AD622: Traditional starting day of the Islamic Era, when a persecuted Muhammad fled from Mecca to Medina.
1328: David II, the son of Robert the Bruce, married Joan, the sister of Edward III. He was four years old, she was seven.
1429: Joan of Arc and the French army marched into Reims.
1439: Kissing was banned in England to prevent the spread of germs.
1661: Europe’s first banknotes were issued by the Bank of Stockholm.
1832: Thirty-one Shetland “sixerns”, with a total of 105 crewmen, were lost in a storm. It is still remembered as “The Bad Day”.
1900: Russia launched an offensive against China in Manchuria.
1917: Lenin fled Russia disguised as a fireman after the provisional government put down Bolshevik uprising.
1918: Tsar Nicholas II of Russia and his family were executed by a Bolshevik firing squad at Ekaterinsburg, Siberia.
1936: The first X-ray photo of arterial circulation was taken in Rochester, New York state.
1945: First atomic bomb was exploded over desert in New Mexico.
1950: Uruguay defeated Brazil 2-1 to win the football World Cup in Rio de Janeiro.
1951: Belgium’s King Leopold III abdicated and was succeeded by his son Baudouin.
1951: Len Hutton scored his hundredth century for Yorkshire against Surrey at The Oval.
1951: JD Salinger’s novel The Catcher in the Rye was published.
1965: The seven-mile Mont Blanc road tunnel was opened, linking France with Italy.
1969: US Apollo 11 spacecraft was launched from Cape Canaveral, with Neil Armstrong, Edwin Aldrin and Michael Collins, to attempt first manned landing on Moon.
1970: The 13th Commonwealth Games opened in Edinburgh.
1979: Saddam Hussein succeeded Al-Bakr as president of Iraq.
1985: A bill to abolish the Greater London Council was given Royal assent.
1990: Former Soviet state, Ukraine, declared independence.
1991: British Airways chairman Lord King stopped his annual £40,000 donation to the Conservative Party, saying government policy had harmed the airline.
1993: Stella Rimington, head of MI5, met the press and revealed details of her organisation’s work in a booklet, The Security Service.
1994: A fragment of the Shoemaker-Levy 9 comet caused a mark the size of the Earth when it collided with the planet Jupiter at 138,000mph.
1994: The Three Tenors – Placido Domingo, Luciano Pavarotti and José Carreras – performed together in Los Angeles.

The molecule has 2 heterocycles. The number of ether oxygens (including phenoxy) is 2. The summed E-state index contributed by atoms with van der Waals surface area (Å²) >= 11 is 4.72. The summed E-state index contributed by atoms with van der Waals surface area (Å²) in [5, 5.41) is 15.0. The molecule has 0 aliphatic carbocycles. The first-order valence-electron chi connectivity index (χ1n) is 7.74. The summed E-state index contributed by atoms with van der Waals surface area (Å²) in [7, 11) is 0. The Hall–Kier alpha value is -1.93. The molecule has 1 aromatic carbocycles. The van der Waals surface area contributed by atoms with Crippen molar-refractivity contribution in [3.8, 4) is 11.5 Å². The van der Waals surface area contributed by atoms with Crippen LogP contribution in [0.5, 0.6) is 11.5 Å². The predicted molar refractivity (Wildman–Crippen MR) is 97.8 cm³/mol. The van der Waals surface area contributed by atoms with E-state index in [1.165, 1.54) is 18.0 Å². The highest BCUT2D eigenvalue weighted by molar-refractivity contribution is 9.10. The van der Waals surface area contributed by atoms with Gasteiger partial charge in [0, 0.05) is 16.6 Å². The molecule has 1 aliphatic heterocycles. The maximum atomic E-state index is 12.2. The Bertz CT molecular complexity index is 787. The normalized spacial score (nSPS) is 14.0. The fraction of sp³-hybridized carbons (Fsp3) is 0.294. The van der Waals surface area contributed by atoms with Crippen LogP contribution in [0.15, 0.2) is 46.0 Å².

1996: Relatives of the 16 children killed in the Dunblane massacre appealed for tough gun controls when they met MPs at Westminster at the start of a campaign for early legislation.
1999: John F Kennedy jnr, piloting a Piper Saratoga aircraft, died when his plane crashed into the Atlantic Ocean off Martha’s Vineyard. His wife Carolyn Bessette Kennedy and sister-in-law Lauren Bessette were also killed.
2009: Nasa admitted it deleted the only high-resolution images of the first moonwalk in 1969.
Miguel Indurain, five-times Tour de France winner, 50; Stewart Copeland, rock musician (the Police), 62; Professor Anita Brookner CBE, novelist and art historian, 86; Phoebe Cates, actress, 51; Michael Flatley, Irish step dancer and dance impresario, 56; Shirley Hughes OBE, author and illustrator of books for young children, 87; Dr James Macmillan, composer, 55; Will Ferrell, actor, 47; Gareth Bale, Welsh international footballer, 25; Adam Scott, Australian golfer, 34; Margaret Court MBE, former Wimbledon tennis champion, 72; Sergio Busquets, footballer, 26; Dennis Priestley, darts player, 64.
Births: 1194 St Clare of Assisi, Italian saint; 1723 Sir Joshua Reynolds, portrait painter and first president of the Royal Academy; 1821 Mary Baker Eddy, religious reformer and founder of Christian Science movement; 1872 Roald Amundsen, explorer; 1887 “Shoeless” Joe Jackson, baseball player; 1901 Fritz Mahler, composer; 1911 Ginger Rogers, dancer and actress; 1907 Barbara Stanwyck, actress; 1941 Desmond Dekker, Reggae singer-songwriter.
Deaths: 1309 James Stewart, High Steward of Scotland; 1557 Anne of Cleves, fourth wife of King Henry VIII; 1882 May Todd Lincoln, US First Lady; 1960 Abrecht von Kesselring, Nazi general; 1965 Joseph Hilaire Belloc, writer and historian; 1989 Herbert von Karajan, conductor; 1995 Professor Sir Stephen Spender, poet and critic; 2003 Carol Shields, novelist (The Stone Diaries); 2008 Jo Stafford, singer; 2012 Jon Lord, musician (Deep Purple, Whitesnake, the Flower Pot Men).